For elite mushers hoping to take on the famed Iditarod trail, training a team usually begins in September when the cool weather arrives and ends with the race in March.
"That's always been the limiting factor to training an Iditarod team," says three-time champion and innovator, Dallas Seavey. "What we came up with was a refrigerated treadmill that we can run up to 16 dogs at a time on."
Seavey, who's been training sled dogs his entire life in Alaska, found the solution in a standard refrigerated transport truck, "not unlike what you would see being pulled down the road with a truckload of produce or refrigerated anything or frozen meat."
He installed a 15-metre treadmill and turned the temperature down to around the freezing mark — what he calls ideal training temperature, taking into account the dogs' summer coats.
"We'll hook-up a whole team of dogs just like you'll see running down the snowy trail in the winter, only running on a rubber track," he says. "However, behind them is just a wall, and in front of them, another wall. And there's no sled and no trail."
'What sled dogs do'
The track accommodates 16 dogs at a time. It's wide enough that dogs can use their natural gait, or run on an angle if they prefer. Seavey's been using it train 40 dogs regularly. They run for about an hour at a time.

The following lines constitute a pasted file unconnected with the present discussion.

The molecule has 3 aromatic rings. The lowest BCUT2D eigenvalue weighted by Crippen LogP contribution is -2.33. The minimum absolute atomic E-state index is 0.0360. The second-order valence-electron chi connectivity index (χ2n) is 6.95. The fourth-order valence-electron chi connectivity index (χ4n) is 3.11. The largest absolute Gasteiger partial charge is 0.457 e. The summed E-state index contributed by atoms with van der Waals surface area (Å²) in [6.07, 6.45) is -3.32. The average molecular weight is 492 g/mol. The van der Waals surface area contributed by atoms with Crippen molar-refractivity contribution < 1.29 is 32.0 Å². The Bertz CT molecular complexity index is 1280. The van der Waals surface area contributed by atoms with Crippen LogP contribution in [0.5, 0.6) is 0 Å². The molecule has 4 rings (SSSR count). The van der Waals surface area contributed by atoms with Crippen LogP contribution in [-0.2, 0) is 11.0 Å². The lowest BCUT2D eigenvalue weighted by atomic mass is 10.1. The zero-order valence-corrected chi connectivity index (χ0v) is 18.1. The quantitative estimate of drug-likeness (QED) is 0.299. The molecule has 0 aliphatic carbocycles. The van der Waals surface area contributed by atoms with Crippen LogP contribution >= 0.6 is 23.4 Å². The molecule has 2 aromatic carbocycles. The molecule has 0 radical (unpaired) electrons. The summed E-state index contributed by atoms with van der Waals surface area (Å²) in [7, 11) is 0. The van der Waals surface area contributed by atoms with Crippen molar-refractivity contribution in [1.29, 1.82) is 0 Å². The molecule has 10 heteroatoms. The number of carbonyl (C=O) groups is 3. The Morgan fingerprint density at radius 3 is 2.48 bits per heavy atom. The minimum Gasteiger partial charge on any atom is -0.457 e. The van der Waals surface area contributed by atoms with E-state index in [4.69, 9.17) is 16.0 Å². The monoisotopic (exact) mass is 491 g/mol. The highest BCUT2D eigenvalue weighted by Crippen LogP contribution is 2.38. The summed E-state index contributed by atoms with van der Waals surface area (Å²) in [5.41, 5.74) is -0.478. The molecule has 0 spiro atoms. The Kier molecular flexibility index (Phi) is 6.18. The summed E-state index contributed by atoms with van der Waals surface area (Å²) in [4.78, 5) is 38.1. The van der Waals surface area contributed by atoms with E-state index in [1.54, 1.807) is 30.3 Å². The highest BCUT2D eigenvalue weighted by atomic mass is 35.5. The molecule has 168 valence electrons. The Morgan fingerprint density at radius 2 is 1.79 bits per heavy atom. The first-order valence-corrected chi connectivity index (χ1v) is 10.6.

Seavey says he did worry about whether the dogs would like it, or just be confused as to why they weren't getting anywhere. That fear proved unfounded.
"As soon as the ground started moving underneath them, they started pulling. I guess that's what sled dogs do."
If the dogs need a break, Seavey hits the stop button. If they seem hot, he pours water on their feet.
"That's the best way to cool them down," he says, noting that only dogs' feet have sweat glands, and that they have excellent circulation to their feet.
'A whole new perspective'
Watching his dogs run on the track has created one side benefit Seavey didn't anticipate: "a view that a musher is not accustomed to seeing their dogs at.
Seavey says he's been able to notice subtle differences in the dogs' gaits and movements.
"It's a whole new perspective on what a dog team looks like running."
The treadmill has prompted interest from other mushers, Seavey says, and though the expense wasn't negligible, he says it was the right choice for him.
"I live in a 700 square foot yurt on three acres out in the middle of nowhere outside of Willow, Alaska," he says. "Mushing is a hobby and we decide not to have other things to be able to have the best possible dog food for our dogs, our equipment for our dogs is the best possible, and this training centre is in the same vein.
"Obviously this is a capital improvement, not a one-year expense."
'If they're running, they're happy'
As for his dogs, Seavey says they seem to love it.
"I've been really surprised. They just don't care. If they're running, they're happy. They put their head down and it's just a blur of legs."
But, he says, the training will only be short-term for his team.
"We're not trying to replace mushing in the winter. We're replacing the 80 degree summer where they're gonna be sitting at their houses doing nothing."